A simulation is an orchestrated series of operations used to model the behaviour of a system. The system being simulated could exist, such as the world economy, have existed, such as a transition in evolutionary history, or be hypothetical, such as the synthetic world of a computer game. A simulation will typically model how a system develops over time, and potentially at a fidelity that is hard or impossible to achieve using other kinds of model. Most simulations are specified formally, either mathematically or algorithmically, and executed on digital computers. As a tool for modelling and understanding the natural world, simulation is used throughout the sciences to model systems ranging from the global climate, financial markets, immune systems, power plants, and the origins of language. Simulation made possible, and is the primary method of inquiry for, fields such as artificial intelligence and complexity science. More broadly, simulation is used to engineer virtual environments for training and entertainment, create artefacts, and explore design spaces. High fidelity simulations that operate in real time can blur the distinction between virtual and natural worlds. In each of these applications, simulation provides a way to create, analyse, manipulate, and crucially, automate, models of the possible with an arguably unparalleled flexibility and scope.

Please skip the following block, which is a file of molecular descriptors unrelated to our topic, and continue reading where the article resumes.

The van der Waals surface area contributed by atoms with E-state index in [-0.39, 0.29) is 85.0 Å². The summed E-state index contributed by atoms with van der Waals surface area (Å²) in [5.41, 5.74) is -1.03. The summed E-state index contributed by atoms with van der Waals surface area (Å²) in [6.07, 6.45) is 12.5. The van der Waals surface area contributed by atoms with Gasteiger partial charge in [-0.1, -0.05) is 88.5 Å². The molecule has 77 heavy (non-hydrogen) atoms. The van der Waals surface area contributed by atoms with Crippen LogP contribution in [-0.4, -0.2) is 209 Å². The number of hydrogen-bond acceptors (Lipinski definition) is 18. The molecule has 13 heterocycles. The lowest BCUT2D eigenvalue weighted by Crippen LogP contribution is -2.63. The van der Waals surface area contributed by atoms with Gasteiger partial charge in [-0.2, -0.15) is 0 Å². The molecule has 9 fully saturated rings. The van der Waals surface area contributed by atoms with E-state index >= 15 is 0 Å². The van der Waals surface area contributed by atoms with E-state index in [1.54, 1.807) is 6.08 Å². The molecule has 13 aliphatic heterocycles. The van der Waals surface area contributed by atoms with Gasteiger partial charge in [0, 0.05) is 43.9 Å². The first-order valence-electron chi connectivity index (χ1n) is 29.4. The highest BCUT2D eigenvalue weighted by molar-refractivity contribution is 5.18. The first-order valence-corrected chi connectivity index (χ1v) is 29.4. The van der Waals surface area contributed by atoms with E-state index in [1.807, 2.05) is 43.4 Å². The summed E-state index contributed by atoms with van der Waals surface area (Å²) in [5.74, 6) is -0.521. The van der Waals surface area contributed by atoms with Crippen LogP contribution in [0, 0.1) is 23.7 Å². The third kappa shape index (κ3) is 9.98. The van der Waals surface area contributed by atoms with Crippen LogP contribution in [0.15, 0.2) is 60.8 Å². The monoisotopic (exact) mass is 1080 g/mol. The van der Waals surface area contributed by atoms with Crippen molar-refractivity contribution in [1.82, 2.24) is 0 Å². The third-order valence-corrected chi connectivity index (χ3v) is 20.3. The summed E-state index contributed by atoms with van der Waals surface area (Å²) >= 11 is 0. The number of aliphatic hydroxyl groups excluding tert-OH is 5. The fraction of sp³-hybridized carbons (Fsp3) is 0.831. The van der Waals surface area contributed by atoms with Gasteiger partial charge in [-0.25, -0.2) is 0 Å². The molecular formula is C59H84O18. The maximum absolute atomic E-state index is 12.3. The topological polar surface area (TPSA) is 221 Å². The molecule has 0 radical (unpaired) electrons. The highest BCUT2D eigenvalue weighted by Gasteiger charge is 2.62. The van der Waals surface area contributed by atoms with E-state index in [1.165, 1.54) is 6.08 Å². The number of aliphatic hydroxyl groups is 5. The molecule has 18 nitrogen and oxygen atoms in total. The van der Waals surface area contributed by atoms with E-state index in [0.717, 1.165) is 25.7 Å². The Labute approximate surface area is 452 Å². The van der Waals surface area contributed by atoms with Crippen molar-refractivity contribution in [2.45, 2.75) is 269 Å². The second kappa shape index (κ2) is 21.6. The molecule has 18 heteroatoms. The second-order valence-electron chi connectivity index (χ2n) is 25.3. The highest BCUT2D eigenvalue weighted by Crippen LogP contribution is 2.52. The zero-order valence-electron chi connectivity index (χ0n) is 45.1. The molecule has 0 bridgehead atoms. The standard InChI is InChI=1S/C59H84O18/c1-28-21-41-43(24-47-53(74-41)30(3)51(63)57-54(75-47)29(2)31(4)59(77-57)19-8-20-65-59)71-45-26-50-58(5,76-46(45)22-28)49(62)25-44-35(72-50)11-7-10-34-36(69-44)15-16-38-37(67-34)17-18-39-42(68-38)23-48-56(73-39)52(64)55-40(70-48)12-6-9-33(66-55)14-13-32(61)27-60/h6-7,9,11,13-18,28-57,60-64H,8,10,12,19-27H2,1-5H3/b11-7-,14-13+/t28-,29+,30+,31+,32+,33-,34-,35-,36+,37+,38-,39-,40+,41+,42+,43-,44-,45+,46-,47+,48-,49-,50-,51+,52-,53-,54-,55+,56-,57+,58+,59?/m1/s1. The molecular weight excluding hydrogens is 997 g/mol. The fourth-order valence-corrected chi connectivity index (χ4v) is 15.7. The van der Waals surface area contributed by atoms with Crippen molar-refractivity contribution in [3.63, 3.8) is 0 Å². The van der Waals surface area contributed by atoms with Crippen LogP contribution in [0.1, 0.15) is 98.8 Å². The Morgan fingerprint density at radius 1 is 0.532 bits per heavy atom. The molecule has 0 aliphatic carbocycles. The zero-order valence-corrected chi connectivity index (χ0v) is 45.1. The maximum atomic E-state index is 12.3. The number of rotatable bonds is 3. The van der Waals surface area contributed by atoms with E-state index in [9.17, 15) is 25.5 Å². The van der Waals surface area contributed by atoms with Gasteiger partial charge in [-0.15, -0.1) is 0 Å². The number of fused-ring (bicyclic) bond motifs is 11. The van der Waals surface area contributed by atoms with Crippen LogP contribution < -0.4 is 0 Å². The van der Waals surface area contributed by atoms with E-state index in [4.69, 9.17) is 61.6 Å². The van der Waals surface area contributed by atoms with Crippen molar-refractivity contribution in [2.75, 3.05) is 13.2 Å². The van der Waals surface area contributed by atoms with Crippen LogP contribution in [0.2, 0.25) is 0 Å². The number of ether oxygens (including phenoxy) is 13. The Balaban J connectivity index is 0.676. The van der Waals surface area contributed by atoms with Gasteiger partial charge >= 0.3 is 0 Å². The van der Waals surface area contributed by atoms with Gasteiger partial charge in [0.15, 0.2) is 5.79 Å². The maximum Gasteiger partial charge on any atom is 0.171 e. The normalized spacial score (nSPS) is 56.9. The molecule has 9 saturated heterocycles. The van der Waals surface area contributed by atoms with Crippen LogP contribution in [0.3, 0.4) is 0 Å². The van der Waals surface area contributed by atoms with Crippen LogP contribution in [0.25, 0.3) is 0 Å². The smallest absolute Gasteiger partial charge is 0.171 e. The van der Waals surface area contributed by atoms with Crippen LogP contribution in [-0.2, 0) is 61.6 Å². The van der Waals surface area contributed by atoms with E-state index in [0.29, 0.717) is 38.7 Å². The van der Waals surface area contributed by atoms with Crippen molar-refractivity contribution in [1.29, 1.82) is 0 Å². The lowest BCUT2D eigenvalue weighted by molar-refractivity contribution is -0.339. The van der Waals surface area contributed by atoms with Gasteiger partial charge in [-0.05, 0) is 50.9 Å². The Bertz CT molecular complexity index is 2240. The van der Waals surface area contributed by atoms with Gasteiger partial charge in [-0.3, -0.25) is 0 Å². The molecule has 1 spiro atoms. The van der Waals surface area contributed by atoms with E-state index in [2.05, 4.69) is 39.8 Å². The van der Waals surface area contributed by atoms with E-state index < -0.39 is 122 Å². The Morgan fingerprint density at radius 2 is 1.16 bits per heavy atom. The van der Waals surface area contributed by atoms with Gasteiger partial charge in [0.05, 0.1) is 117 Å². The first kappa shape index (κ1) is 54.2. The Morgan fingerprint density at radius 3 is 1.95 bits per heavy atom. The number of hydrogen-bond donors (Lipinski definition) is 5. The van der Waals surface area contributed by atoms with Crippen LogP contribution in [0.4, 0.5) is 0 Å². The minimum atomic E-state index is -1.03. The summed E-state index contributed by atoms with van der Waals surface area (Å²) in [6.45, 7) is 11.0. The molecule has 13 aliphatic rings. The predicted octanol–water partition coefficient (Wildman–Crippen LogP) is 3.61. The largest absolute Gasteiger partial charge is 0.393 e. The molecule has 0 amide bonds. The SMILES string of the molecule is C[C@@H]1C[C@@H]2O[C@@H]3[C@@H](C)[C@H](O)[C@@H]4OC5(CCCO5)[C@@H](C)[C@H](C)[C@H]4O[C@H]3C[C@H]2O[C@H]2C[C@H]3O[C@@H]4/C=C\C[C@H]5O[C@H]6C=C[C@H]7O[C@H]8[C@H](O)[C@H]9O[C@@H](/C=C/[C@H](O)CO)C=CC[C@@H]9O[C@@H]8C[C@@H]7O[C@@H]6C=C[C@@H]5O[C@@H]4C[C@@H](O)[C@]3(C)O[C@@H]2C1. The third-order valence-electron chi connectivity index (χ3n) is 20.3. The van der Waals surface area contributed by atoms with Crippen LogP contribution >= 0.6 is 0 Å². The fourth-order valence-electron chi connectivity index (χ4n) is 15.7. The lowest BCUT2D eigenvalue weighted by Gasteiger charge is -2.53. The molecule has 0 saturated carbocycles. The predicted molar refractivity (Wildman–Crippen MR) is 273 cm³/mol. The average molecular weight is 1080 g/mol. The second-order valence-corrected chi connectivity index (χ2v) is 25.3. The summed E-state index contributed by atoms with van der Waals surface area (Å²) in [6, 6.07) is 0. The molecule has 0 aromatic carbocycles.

|Title of host publication||The Palgrave Encyclopaedia of the Possible|
|Publication status||Published - 2020|
- Computer Simulation
- Virtual Reality
- Artificial Intelligence
- Artificial life
- Complexity science